Framework to create your own genetic algorithm with multi-threading.


GAFramework: a genetic algorithm framework with multi-threading

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GAFramework is a framework for writing genetic algorithms in Julia. It supports parallelism by calculating crossovers and fitness using Julia's multi-threading capabilities.

Since GAFramework stores the entire state of your genetic algorithm in an object, it allows you to save the entire state to file. It allows you to continue running your GA after you load your state from file or after you stop at a generation. It allows you to change parameters such as crossover/mutation parameters after you stop at a generation and then continue from where you stopped.

GAFramework is replicable with respect to pseudo-randomness. So, if you specify a random number generator, GAFramework will fully replicate your GA run as long as the number of threads used is the same for both runs.

GAFramework also contains a genetic algorithm implementation that "minimizes" any function f : R^n -> R over a box in a Coordinate space.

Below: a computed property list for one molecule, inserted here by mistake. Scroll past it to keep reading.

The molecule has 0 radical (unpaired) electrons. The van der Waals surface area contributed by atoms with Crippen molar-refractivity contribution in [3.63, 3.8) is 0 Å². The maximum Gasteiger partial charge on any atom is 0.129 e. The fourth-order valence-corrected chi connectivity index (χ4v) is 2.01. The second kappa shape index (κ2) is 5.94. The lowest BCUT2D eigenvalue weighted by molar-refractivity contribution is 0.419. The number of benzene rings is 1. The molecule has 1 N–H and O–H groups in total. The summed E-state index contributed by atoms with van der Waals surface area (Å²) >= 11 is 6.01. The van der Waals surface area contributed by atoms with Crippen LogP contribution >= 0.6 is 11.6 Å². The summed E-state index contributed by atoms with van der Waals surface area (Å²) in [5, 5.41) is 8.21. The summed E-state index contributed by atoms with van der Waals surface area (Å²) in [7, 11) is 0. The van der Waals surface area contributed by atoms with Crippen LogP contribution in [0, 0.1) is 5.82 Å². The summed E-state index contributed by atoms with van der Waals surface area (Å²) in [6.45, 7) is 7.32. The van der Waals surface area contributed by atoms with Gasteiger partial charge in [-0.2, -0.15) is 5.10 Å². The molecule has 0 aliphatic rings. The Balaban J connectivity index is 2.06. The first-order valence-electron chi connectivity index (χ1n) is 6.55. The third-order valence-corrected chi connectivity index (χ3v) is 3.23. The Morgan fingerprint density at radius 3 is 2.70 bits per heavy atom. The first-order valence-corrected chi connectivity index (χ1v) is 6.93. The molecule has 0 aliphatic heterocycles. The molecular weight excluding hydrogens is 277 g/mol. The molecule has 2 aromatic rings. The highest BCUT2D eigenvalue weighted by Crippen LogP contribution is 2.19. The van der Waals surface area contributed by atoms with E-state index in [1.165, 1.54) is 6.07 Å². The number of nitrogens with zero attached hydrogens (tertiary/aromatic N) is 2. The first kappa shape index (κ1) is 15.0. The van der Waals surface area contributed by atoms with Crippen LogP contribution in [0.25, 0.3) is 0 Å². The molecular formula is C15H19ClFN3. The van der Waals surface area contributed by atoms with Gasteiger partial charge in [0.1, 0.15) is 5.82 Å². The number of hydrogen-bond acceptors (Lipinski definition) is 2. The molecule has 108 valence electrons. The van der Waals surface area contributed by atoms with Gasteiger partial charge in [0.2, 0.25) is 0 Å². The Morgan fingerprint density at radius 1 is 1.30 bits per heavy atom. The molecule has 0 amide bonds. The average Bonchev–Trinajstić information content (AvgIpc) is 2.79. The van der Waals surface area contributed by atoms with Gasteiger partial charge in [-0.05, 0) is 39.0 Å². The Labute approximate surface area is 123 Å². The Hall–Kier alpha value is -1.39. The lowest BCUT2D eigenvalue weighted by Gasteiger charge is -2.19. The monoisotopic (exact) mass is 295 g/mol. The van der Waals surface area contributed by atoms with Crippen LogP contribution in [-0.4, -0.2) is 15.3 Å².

using Pkg; Pkg.add("GAFramework")

Implementing a GA for a specific problem

To create a GA for a specific problem, we need to create concrete sub-types of the abstract types GAModel and GACreature, and then create relevant functions for the sub-types.

To demonstrate this, we create a GA for optimizing a function over a box in a Coordinate space, i.e., a function f : R^n -> R.

First, we import the GAFramework module and import relevant functions.

using GAFramework
import GAFramework: fitness, genauxga, crossover!, mutation!, selection,
randcreature,printfitness, savecreature

Next, we create a sub-type of GAModel, which contains the function f, the corners of the box (xmin and xmax), and the span of the box (xspan). It also contains the clamp field: if clamp = true then we will clamp mutated or crossovered points back into the box, so that our solutions will be inside the box; otherwise, our solutions will not be constrained.

struct CoordinateModel{F,T} <: GAModel
    xspan::T # xmax-xmin

function CoordinateModel(f::F,xmin,xmax,clamp::Bool=true) where {F}
        xspan = xmax .- xmin

Then, we create a sub-type of GACreature, which contains the "chromosomes" of the creature (value field) and the objective value of the function (objvalue field). We calculate the objective value when creating a CoordinateCreature{T} object.

struct CoordinateCreature{T} <: GACreature
    value :: T
    objvalue :: Float64